'I'm Here': Gerrit Cole's Yankees Dream Finally Begins

Gerrit Cole turned down the first opportunity to wear pinstripes when the Yankees drafted him out of high school in 2008. Now, 11 years later, he was officially introduced as the next ace of his boyhood team.
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NEW YORK — About the lamest move a pro athlete can pull is to wear pieces of his uniform outside the stadium. It’s the equivalent of a college freshman who hangs his school ID from a lanyard around his neck. Team-issued workout clothes are O.K., but the uniform travels from locker to field and back. Veterans often send rookies out for coffee in full dress to drive home the point. And yet sharp-eyed Southern Californians this week may have spotted an amusing sight: Gerrit Cole, new Yankee, walking around in his new Yankees cap.

“He was like a little boy,” said his wife, Amy, after the Wednesday press conference at which New York introduced its $324 million ace. “It’s a dream. It’s where he’s always wanted to be.”

Cole said as much to his agent, Scott Boras. After what Boras called “an economic round” in which they separated teams by the financial commitments they were willing to make, Cole considered his options.

His father, Mark, was born in Syracuse, N.Y. Young Gerrit, raised in Newport Beach, Calif., would rush home after school to catch Yankees games, which started at 4. They attended Games 6 and 7 of the 2001 World Series together, 11-year-old Gerrit holding a pinstriped sign that read YANKEE FAN TODAY TOMORROW FOREVER. When New York selected Cole out of Orange Lutheran High School in the first round of the 2008 draft, he had the opportunity to live his dream.

But the Coles entered every possible piece of data into a spreadsheet—the likelihood of injury, the average career earnings of players who turn pro out of high school versus those who attend college, the value of a degree—and decided he would go to UCLA. The Pirates took him with the first pick of the 2011 draft. Eight years and a trade to the Astros later, Cole was just off a season with an AL-best 2.50 ERA and a majors-best 326 strikeouts. He was a free agent for the first time. He and his boyhood team had a second chance.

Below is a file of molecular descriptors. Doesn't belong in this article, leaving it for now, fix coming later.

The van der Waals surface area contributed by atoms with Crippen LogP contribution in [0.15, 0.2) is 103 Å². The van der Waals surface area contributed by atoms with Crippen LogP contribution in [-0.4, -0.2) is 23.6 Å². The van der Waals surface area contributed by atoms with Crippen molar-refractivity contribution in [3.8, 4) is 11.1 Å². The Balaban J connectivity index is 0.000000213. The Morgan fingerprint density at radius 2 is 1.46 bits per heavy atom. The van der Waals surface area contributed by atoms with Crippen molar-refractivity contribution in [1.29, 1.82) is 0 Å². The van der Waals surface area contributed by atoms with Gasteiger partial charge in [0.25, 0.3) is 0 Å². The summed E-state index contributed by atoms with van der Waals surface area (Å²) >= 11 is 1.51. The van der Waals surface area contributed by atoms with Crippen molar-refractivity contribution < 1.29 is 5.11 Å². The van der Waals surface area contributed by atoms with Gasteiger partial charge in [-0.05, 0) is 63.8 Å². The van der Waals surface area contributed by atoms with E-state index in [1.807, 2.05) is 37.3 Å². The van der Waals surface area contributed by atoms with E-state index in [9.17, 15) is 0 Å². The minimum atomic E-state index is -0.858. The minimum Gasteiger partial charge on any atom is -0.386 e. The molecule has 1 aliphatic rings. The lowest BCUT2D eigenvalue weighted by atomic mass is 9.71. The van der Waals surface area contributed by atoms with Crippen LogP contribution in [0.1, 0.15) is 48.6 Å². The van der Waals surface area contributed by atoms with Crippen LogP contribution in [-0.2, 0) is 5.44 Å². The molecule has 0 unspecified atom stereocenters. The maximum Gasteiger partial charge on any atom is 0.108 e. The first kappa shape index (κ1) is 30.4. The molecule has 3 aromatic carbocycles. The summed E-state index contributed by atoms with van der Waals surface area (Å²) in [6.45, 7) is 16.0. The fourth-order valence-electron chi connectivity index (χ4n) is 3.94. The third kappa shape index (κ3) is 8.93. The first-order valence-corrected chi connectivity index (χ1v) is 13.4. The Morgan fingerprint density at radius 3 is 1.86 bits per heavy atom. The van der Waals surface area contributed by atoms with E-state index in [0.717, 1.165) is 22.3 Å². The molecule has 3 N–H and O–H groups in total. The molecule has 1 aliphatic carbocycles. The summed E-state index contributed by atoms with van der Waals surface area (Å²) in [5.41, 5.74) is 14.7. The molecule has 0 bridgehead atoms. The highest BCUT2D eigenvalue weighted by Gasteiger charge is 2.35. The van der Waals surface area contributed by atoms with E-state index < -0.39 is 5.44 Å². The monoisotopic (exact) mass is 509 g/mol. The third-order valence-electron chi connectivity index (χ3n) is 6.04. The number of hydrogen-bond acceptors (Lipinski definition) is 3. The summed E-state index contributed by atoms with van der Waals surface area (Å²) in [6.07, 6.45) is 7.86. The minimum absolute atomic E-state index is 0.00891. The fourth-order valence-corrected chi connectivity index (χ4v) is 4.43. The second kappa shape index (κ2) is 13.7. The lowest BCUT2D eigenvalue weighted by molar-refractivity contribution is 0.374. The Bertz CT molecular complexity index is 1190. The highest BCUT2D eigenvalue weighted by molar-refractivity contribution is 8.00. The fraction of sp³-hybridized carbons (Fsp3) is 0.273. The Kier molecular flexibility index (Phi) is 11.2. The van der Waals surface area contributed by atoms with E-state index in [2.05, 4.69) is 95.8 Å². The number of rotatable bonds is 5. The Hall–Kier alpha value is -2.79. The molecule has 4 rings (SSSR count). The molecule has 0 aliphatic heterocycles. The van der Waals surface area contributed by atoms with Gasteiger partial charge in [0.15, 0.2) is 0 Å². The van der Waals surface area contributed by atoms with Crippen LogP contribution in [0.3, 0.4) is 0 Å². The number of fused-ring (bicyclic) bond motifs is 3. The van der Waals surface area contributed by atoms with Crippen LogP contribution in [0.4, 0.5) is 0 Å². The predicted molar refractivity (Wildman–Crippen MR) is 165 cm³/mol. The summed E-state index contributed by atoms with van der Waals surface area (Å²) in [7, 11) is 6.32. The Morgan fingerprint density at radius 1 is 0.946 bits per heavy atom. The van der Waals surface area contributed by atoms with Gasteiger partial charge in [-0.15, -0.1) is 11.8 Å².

“O.K.,” he told Boras. “Let’s call [Yankees GM Brian Cashman] and try to work this out.”

Cole was never really going to be an Angel or a Dodger. He loved the Yankees. He was in as soon as they made it clear that they loved him back.

Even with the ink dry and his No. 45 jersey—in honor of greats such as Bob Gibson and Pedro Martinez—stretched across his back, Cole could barely stop beaming for long enough to enumerate the ways the Yankees made him feel special. They presented him with a foot-tall gold box shaped like home plate, which opens to reveal a model of Yankee Stadium and an iPad stocked with information, from background on each of the team’s 27 championships to advice on where to send his future children to school. (They were the only team to provide such a gadget, Cole said.) They brought along Andy Pettitte, his childhood favorite player, to one of their five meetings. (“His phone number is in my cellphone!” Cole gushed on Wednesday.) They gave him a bottle of the 2004 Masseto (retail price: four figures) that he and his wife drank on their anniversary in Florence, as well as a bottle of the ’05, just for good measure.

That one stopped him. “There are not very many people in the world that know that’s my favorite wine,” he said, then smiled. “Now there are, which is great. If you have a bottle, send it my way!”

How? he wondered all through the meeting and into the night. He climbed into bed at 11:30 p.m. and shot up. He had suddenly remembered an Astros trip through Yankee Stadium during which he had shown visiting clubhouse manager Lou Cucuzza a photo of that anniversary dinner. The bottle had been visible in the frame. “Lou!” he yelped.

These were the lengths to which the Yankees would go to demonstrate their interest. And then, of course, there was the money, a record deal for a pitcher. Boras called to relay New York’s offer. Cole’s mind spun. He said nothing.

“G, are you there?” Boras said. “You’re supposed to be f------ screaming.”

Eventually, Cole did. He cried. He jumped around the living room while Amy laughed. His parents dug that YANKEE FAN sign out of his childhood bedroom, where it had spent 18 years as the letters faded. He was so excited that he FaceTimed New York media relations head Jason Zillo, crowding it into the frame: I’m bringing this to the press conference!

Cole unveiled it on Wednesday, a smile etched on his newly clean-shaved face. “I’m here,” he said. “I’ve always been here.”